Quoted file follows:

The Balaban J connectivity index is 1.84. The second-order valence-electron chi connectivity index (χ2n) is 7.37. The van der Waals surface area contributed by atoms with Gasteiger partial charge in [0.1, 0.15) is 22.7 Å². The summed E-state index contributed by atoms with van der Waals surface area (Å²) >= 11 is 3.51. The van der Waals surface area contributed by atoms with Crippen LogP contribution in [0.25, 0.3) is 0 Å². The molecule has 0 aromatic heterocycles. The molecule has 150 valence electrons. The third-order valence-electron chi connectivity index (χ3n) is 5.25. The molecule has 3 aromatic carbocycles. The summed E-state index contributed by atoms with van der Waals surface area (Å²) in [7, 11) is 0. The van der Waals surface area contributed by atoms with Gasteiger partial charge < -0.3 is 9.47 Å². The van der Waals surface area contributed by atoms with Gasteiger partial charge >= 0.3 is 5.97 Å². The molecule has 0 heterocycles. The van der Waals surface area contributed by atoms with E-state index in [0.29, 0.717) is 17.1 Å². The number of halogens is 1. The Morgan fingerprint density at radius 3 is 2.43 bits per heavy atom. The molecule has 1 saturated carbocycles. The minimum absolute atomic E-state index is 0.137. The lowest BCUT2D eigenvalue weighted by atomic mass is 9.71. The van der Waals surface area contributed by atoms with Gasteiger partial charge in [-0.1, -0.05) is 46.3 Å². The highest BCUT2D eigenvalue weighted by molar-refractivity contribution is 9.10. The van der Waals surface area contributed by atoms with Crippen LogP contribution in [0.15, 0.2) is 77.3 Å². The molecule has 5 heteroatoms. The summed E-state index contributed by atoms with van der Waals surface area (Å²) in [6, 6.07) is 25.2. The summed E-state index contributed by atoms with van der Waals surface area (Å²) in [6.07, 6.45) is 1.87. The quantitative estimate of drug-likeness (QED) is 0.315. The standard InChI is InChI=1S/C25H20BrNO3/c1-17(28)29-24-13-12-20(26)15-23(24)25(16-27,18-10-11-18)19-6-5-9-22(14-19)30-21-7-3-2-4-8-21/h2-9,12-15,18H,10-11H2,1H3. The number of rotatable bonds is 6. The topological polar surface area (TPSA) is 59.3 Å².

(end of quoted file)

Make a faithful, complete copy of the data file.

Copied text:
The Balaban J connectivity index is 1.84. The second-order valence-electron chi connectivity index (χ2n) is 7.37. The van der Waals surface area contributed by atoms with Gasteiger partial charge in [0.1, 0.15) is 22.7 Å². The summed E-state index contributed by atoms with van der Waals surface area (Å²) >= 11 is 3.51. The van der Waals surface area contributed by atoms with Crippen LogP contribution in [0.25, 0.3) is 0 Å². The molecule has 0 aromatic heterocycles. The molecule has 150 valence electrons. The third-order valence-electron chi connectivity index (χ3n) is 5.25. The molecule has 3 aromatic carbocycles. The summed E-state index contributed by atoms with van der Waals surface area (Å²) in [7, 11) is 0. The van der Waals surface area contributed by atoms with Gasteiger partial charge < -0.3 is 9.47 Å². The van der Waals surface area contributed by atoms with Gasteiger partial charge >= 0.3 is 5.97 Å². The molecule has 0 heterocycles. The van der Waals surface area contributed by atoms with E-state index in [0.29, 0.717) is 17.1 Å². The number of halogens is 1. The Morgan fingerprint density at radius 3 is 2.43 bits per heavy atom. The molecule has 1 saturated carbocycles. The minimum absolute atomic E-state index is 0.137. The lowest BCUT2D eigenvalue weighted by atomic mass is 9.71. The van der Waals surface area contributed by atoms with Gasteiger partial charge in [-0.1, -0.05) is 46.3 Å². The highest BCUT2D eigenvalue weighted by molar-refractivity contribution is 9.10. The van der Waals surface area contributed by atoms with Crippen LogP contribution in [0.15, 0.2) is 77.3 Å². The molecule has 5 heteroatoms. The summed E-state index contributed by atoms with van der Waals surface area (Å²) in [6, 6.07) is 25.2. The summed E-state index contributed by atoms with van der Waals surface area (Å²) in [6.07, 6.45) is 1.87. The quantitative estimate of drug-likeness (QED) is 0.315. The standard InChI is InChI=1S/C25H20BrNO3/c1-17(28)29-24-13-12-20(26)15-23(24)25(16-27,18-10-11-18)19-6-5-9-22(14-19)30-21-7-3-2-4-8-21/h2-9,12-15,18H,10-11H2,1H3. The number of rotatable bonds is 6. The topological polar surface area (TPSA) is 59.3 Å².